Wills and Estate Planning - Conservators and Trustees for Children

Thursday, November 10, 2016

    Having an up to date Will can be crucial to achieving your estate planning goals.

    One of the most important things a Will can do after naming the person(s) who will raise your children, if you die before your children are adults, is to name the person who will handle money you leave to your children if you die before your children are adults.

    Often the best way to handle this is to create a testamentary trust.

    A testamentary trust is a trust that is contained in your Will (“testamentary trust,” as in Last Will and Testament).  A testamentary trust for children is funded ONLY if you die before your children become adults, or before they reach the age when you think they will be financially responsible.
    A testamentary trust is often valuable because it continues to safeguard the money beyond the time your children turn 18.  Many people feel that an 18 year old should not receive their full inheritance the day they turn 18, since they fear that an 18 year old might spend the money unwisely.

    In such a case, having a testamentary trust can be helpful.  A testamentary trust can keep the money in a trust that can be used for education, or to purchase a house, or start a business, or the like, if the trustee feels the plan for the use of the money is wise, while protecting the money from impetuous actions of a young adult until the young adult reaches an age that the parent feels is sufficient that the child will be responsible.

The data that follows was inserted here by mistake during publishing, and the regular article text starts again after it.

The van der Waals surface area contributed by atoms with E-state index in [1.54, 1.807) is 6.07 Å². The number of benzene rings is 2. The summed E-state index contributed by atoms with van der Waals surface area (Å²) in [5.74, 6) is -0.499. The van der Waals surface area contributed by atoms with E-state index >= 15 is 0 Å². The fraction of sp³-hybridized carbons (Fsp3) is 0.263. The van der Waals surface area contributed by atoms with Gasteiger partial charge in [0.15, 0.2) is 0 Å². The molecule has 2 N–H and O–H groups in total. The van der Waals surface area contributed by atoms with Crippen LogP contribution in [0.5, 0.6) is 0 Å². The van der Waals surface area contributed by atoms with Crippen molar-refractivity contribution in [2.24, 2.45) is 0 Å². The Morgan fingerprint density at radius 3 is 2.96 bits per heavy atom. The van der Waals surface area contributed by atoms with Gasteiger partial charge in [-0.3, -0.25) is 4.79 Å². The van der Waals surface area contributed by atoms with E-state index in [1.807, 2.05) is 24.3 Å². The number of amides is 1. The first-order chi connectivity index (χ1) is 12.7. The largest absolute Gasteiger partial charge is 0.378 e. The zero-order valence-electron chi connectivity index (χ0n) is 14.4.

A testamentary trust can also save on the expenses needed to start a conservatorship, and on the expenses of reporting annually to the court and otherwise managing the conservatorship.

    If a parent decides that a conservatorship is better for some reason, though, of course, a Will can also establish who the parent thinks should be the conservator for their child until the child reaches 18.

    A trustee or a conservator handles the money and other assets of a minor (or, in the case of a trustee, a person who is over 18, but below the age when the parent thinks the child should have access to their inheritance).

    A guardian looks after the child himself or herself.

    Sometimes it is wise to have the same person serve as guardian and as trustee or conservator.  Other times it is better to split these roles, so that one person handles money issues, and the other actually raises a child.
    A Will can be very important in allowing a deceased parent to speak to the judge, and make his or her wishes known as to who should be the guardian, and who should be the conservator or trustee.

    Without a Will, a parent has no real way of making his or her wishes known to the court, and the court is likely to appoint a close relative to these positions, even if the parent would prefer someone else to be appointed.  Similarly, without a Will, the court has no way of telling which close relative a parent would have preferred, even in a case where the parent may have very strong feelings on the matter.